10. Even if they are questioned or challenged, those arguments can always be countered by the core tenant of a belief (1), and such extreme beliefs can further get strengthened as a way of self-preservation at perceived persecution.

These are my thoughts as a non-believer. I may be totally off track, but at least this explains things for me. If there is any better explanation from believers, I am always open to listening.

Cover Photo by ian dooley on Unsplash.

6 Years in Australia

6 years. Yes, that’s right, it’s been six years since I came to Australia in April 2010. Looking back, it’s been an interesting journey so far, with lots of changes, yet some are still the same.

Why did I come?

Technically speaking, I came to Australia for my studies. But was that the only reason? Probably not. A key factor was that it was an easy way to get away from home. I also wanted to get away from work at that point as it wasn’t exciting anymore. So I think this seeking a new adventure and change was the main reason for my decision to move, and the opportunity to study paid for that chance.

What have I done?

So I ended up finishing my studies eventually (in about four and a half years) and got one tick for the whys above. But that’s only a small part of my time here.

Some of friends and family think that I’ve changed a lot, but others think I’m still the same person. I think both of those are true in a way. I think I’ve developed more as a person, with more passion to explore life and to be more carefree. In a way I’ve turned from a nerdy geek into a hippie geek (still a geek nevertheless).

I’ve also spent a fair amount of my time being on the road travelling, being a full-time activist, being unemployed for a while, and generally being silly. So that’s a fair bit of variation I guess.

What am I doing?

It started feeling like home within the first few years of being here. It’s not a bad thing, but that comfort is sometimes concerning. So I’ve been switching thing up a bit lately. I moved to Sydney a bit more than a year ago and the change has been interest to say the least.

I made a big switch in my career trajectory, and now working for a non-profit in a community services role. Don’t ask me why I’m doing this after studying engineering and IT, I don’t have a short answer for that. But it’s going great and the uncertainty is keeping me active.

On top of that I’m involved in some ‘brave’ experiments with couple of friends, making a band. Yes, that’s right a band that plays music. So that’s that.

Where am I going?

I think after 6 years in Australia, I’ve attained a temporal permanency as to how I see my life here. It’s exciting enough presently. And I’m looking for the next adventure to jump on.

Setup QUT Cloud Email

Everything is moving to cloud these days (ie 2012) and taking on the bandwagon QUT recently (ie 2014) migrated their research student emails (and soon staff emails) to the Microsoft Office 365 platform.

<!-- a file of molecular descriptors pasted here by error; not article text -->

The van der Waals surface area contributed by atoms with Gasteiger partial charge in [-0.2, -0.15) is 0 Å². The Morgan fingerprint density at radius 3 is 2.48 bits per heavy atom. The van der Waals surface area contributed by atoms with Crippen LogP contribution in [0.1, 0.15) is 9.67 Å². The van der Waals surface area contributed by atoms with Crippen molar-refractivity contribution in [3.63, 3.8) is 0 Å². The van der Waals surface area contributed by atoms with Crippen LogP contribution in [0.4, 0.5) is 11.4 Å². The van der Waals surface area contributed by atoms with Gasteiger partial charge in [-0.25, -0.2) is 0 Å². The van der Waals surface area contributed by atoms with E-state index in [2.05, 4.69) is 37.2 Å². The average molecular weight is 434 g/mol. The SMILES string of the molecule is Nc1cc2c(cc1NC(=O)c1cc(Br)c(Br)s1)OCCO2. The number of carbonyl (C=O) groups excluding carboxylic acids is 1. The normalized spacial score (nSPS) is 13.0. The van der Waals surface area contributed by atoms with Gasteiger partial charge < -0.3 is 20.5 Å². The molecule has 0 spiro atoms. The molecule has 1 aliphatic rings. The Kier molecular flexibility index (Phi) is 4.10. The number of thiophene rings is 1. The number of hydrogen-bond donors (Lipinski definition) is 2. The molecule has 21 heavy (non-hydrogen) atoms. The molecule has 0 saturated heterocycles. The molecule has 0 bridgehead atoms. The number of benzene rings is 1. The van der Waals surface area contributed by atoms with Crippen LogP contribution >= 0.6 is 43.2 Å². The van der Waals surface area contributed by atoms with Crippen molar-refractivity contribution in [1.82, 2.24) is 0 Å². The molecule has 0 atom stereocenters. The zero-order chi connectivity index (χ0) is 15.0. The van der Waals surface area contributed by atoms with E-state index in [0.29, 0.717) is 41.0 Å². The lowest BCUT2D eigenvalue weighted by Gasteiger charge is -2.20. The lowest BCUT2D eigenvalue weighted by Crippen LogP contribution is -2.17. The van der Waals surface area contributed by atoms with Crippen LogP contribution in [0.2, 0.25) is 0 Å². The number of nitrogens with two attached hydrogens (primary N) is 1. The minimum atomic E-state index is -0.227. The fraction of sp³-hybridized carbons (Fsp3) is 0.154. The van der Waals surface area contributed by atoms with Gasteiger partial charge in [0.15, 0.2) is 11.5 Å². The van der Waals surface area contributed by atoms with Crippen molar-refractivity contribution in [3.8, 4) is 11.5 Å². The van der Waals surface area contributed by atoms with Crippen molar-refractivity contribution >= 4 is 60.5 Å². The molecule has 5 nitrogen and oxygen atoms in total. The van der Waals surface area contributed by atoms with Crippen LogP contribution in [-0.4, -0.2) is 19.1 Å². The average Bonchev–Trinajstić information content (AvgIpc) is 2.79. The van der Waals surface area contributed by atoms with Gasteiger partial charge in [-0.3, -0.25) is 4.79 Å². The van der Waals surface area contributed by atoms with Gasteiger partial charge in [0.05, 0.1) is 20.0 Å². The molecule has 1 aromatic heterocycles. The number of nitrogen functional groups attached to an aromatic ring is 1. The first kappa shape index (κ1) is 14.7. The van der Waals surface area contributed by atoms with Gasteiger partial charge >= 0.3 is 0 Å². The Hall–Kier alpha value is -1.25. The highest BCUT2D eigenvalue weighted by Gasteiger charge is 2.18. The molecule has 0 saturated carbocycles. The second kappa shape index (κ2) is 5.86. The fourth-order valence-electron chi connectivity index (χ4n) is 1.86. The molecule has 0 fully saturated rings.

And as usual the guides on QUT websites seems to be confusing many users out there, so this is a very basic summary of settings you could use to set up access to QUT emails from your smart phone clients (Android, iOS, etc.)and other applications (Thunderbird, Linux, etc.).

First, there is a lot of confusion about the username. For anyone migrating to the new system, your new username will be different from your actual email (previously [email protected] or now [email protected]). The username will be in the format of [email protected].

Second, there will be a temporary password while the migration is taking place which you need to activate here: https://connect.qut.edu.au/. And this will be different from your standard QUT Access password. However, once the migration is completed (expected to be from Monday 15 September, 2014), you will be using the standard QUT Access password with the @connect username as well.

Third, as for the server settings you can try using one of the following depending on what is required by your email application.

  1. Exchange ActiveSync setting
    • Server name: outlook.office365.com
    • Port: 995
    • Encryption method: SSL
    • Domain\Username: [email protected]
    • If your client asks for Domain and Username in separate text boxes, leave the Domain box empty and type your full email address in the Username box.
  2. IMAP settingQUT IMAP Setting
    • Server name: outlook.office365.com
    • Port: 993
    • Encryption method: SSL
  3. SMTP settingQUT SMTP Setting
    • Server name: smtp.office365.com
    • Port: 587
    • Encryption method: TLS

The changes are still very current and a lot of information in this post might be changing in the near future. I’ll try my best to keep you updated. As always if you have any feedback let me know in the comments below.

P.S.: I am no longer affiliated with QUT, so I can’t test most of the settings personally. But I’ve tested them with a friend’s account and everything seems to be working. So if you have any issues, please let me know.